So, what’s a dentist to do about this increasingly scary epidemic? The CDC has a simple prescription in their MMWR of 2005. “The findings underscore the fact that antimicrobial exposure is not benign and that judicious antimicrobial use in all healthcare settings should continue to be emphasized.” (5)

The first step in the prevention of CDAD is to restrict antibiotic prescriptions to patients who actually have an infection (and cold sensitive teeth with vital pulps are not generally infected). Use caution with the use of pre-surgical antibiotic prophylaxis, which is currently under review by medical authorities. Do not prescribe antibiotics in the presence of low grade, localized endodontic or periodontal infections (localized pain and swelling in the absence of fever, malaise, and lymphadenopathy) where local measures are indicated. Do not prescribe antibiotics simply because a sinus tract is present unless there is systemic involvement. Provide local infection control measures such as complete pulpectomy, incision, and drainage, surgical debridement, or extraction as indicated. Prescribe narrower spectrum antibiotics that will attack the types of bacteria that typically cause the type of infection suspected.

In endodontic infections, use penicillin or amoxicillin and avoid the use of cephalosporins (such as cephalexin) or fluoroquinolones (like ciprofloxacin). In penicillin allergic patients, the first drug of choice for endodontic infections remains clindamycin (150mg QID). With this and any other antibiotic prescribed, however, patient counseling about the potential for CDAD must accompany every prescription, especially in patients taking proton pump inhibitors. Reassure them that the likelihood of developing CDAD is very low but they must watch for signs of it. If the patient develops diarrhea that lasts for more than three days or, if diarrhea is accompanied by blood in the stool or high fever, they must stop taking the antibiotic and seek out medical attention at once. (5)

Another potential preventive therapy is the use of probiotics. These procedures, which involve attempting to replenish the gut microflora that are destroyed by antibiotics, have languished in the untested world of alternative healthcare for years. The use of probiotic therapy remains controversial with no body of evidence that it prevents CDAD in people taking antibiotics. There have been isolated scientific studies that seem to indicate a benefit (11), however, there is no known regimen that seems to consistently rebalance the gut flora. People have been encouraged to take supplements of lactobacillus acidophilus (that can live through the stomach acid to get to the colon) and yogurt with live bacterial cultures (although one has to eat a lot of it to see any possible benefit). There is even a product called Florastor® containing Saccharomyces boulardii that is sold for this purpose. All of these products are widely available over the counter in drug stores. As with any area of healthcare where there is no scientific consensus, the prudent practitioner should contact medical experts, weigh the risks and benefits of the therapy, and prescribe accordingly (meaning I’m not going to give you an opinion on this one).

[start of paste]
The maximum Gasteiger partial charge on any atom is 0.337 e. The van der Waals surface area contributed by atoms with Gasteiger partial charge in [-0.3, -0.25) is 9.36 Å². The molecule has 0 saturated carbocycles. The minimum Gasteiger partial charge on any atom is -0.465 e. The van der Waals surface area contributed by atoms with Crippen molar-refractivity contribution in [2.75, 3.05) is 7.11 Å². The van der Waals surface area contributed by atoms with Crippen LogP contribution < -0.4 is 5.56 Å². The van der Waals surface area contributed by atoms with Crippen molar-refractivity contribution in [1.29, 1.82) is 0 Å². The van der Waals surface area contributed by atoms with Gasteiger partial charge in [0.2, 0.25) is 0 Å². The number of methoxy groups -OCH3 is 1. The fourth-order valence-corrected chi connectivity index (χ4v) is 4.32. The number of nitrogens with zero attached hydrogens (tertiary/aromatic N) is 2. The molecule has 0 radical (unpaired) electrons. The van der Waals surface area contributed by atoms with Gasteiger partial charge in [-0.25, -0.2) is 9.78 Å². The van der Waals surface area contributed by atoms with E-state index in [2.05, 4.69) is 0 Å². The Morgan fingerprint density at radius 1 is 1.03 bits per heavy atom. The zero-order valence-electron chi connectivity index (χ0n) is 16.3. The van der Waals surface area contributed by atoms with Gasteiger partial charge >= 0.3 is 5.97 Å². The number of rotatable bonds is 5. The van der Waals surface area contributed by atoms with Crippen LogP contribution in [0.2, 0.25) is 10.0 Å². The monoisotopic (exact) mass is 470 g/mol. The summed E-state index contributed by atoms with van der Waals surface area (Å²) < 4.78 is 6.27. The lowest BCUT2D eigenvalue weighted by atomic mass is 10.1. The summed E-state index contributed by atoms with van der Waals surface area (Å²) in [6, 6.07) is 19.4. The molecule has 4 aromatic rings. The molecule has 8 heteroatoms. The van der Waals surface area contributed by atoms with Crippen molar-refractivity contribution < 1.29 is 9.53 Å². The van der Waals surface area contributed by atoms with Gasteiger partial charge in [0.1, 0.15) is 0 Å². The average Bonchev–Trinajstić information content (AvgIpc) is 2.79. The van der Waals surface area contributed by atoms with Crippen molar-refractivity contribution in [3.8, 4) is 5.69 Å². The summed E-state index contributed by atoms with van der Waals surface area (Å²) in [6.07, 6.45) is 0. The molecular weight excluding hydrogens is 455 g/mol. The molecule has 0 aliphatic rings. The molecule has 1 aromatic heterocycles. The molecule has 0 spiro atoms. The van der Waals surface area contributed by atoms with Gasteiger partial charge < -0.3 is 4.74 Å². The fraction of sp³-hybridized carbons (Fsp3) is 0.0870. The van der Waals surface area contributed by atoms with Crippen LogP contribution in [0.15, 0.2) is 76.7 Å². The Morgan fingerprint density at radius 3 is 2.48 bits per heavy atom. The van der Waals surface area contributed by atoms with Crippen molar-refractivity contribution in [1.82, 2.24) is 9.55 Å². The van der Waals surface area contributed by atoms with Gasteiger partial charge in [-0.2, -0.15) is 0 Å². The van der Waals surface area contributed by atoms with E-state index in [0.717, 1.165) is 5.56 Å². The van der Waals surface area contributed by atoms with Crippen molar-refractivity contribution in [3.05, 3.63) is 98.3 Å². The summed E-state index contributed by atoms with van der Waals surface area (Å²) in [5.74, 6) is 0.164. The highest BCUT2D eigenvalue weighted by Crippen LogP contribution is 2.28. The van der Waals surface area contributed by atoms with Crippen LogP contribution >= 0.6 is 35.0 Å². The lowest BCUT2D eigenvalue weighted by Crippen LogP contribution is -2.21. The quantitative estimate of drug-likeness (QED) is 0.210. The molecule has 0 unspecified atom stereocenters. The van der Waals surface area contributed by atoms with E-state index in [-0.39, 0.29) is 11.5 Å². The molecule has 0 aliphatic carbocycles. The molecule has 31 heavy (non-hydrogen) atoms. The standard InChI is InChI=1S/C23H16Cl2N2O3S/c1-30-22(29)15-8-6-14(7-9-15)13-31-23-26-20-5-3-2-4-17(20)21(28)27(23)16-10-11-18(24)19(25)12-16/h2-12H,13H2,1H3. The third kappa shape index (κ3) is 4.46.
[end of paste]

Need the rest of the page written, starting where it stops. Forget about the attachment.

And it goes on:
By properly diagnosing our patients, rendering timely treatment, and using antibiotics sparingly with proper counseling, we can become part of the solution to this growing epidemic instead of part of the problem. I know it will involve some more research, more work, more time, and changing our traditions, but the alternative is to begin killing more of our patients. You never want to have to say, “Did I do that?” You must change what you do. Haven’t you heard … there’s a war on!

  1. http://www.cdc.gov/drugresistance/glossary.htm
  2. Ehrlich GD, Hu FZ, Shen K, Stoodley P, Post JC. Bacterial plurality as a general mechanism driving persistence in chronic infections. Clin Orthop Relat Res 2005 437: 20-24.
  3. Larson HE, Price AB, Honour P, Borriello SP. Clostridium difficile and the aetiology of pseudomembranous colitis. Lancet 1978 1:1063–1066.
  4. Sunenshine RH, McDonald LC. Clostridium difficile-associated disease: New challenges from an established pathogen. Cleve Clin J Med 2006 73(2):187-97.
  5. Chernak E. et al. MMWR Weekly. 2005 54(47) 1201-1205.
  6. Redelings MD, Sorvillo F, Mascola L. Increase in Clostridium difficile-related mortality rates, United States, 1999-2004. Emerg Infect Dis. 2007 13:1417-1419.
  7. McDonald LC, Owings, M Jernigan DB. Clostridium difficile infection in patients discharged from US short-stay hospitals, 1996-2003. Emerg Infect Dis. 2006 12(3):409-15.
  8. Bartlett JG. Narrative review: The new epidemic of Clostridium difficile– associated enteric disease. Ann Intern Med 2006 145:758-64.
  9. Aas J, Gessert CE, Bakken JS. Recurrent Clostridium difficile colitis: case series involving 18 patients treated with donor stool administered via a nasogastric tube. Clin. Infect. Dis. 2003 36(5): 580–5.
  10. http://discovermagazine.com/2007/jan/vital-signs-antibiotics-intestine-infection/article_view?b_start:int=0&-C=
  11. Hickson M, D’Souza AL, Muthu N, et al. Use of probiotic Lactobacillus preparation to prevent diarrhea associated with antibiotics: randomized double blind placebo controlled trial. Brit Med J 2007 335(7610): 80.